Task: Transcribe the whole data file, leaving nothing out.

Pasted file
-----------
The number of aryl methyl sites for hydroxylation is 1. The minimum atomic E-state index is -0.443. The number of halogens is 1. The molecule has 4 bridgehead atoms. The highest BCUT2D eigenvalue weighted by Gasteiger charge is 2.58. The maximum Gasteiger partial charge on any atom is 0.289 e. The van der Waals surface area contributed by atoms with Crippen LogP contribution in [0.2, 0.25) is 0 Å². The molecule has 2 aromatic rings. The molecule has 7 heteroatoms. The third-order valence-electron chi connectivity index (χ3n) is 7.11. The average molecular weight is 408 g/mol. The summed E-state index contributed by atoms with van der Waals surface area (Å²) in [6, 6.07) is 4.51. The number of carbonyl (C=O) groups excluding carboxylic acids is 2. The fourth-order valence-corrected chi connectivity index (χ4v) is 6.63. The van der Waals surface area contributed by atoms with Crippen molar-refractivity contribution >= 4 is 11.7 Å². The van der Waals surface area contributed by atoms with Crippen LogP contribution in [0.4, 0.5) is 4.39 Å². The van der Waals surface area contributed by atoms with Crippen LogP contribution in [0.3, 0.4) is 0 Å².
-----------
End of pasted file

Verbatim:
The number of aryl methyl sites for hydroxylation is 1. The minimum atomic E-state index is -0.443. The number of halogens is 1. The molecule has 4 bridgehead atoms. The highest BCUT2D eigenvalue weighted by Gasteiger charge is 2.58. The maximum Gasteiger partial charge on any atom is 0.289 e. The van der Waals surface area contributed by atoms with Crippen LogP contribution in [0.2, 0.25) is 0 Å². The molecule has 2 aromatic rings. The molecule has 7 heteroatoms. The third-order valence-electron chi connectivity index (χ3n) is 7.11. The average molecular weight is 408 g/mol. The summed E-state index contributed by atoms with van der Waals surface area (Å²) in [6, 6.07) is 4.51. The number of carbonyl (C=O) groups excluding carboxylic acids is 2. The fourth-order valence-corrected chi connectivity index (χ4v) is 6.63. The van der Waals surface area contributed by atoms with Crippen molar-refractivity contribution >= 4 is 11.7 Å². The van der Waals surface area contributed by atoms with Crippen LogP contribution in [0.4, 0.5) is 4.39 Å². The van der Waals surface area contributed by atoms with Crippen LogP contribution in [0.3, 0.4) is 0 Å².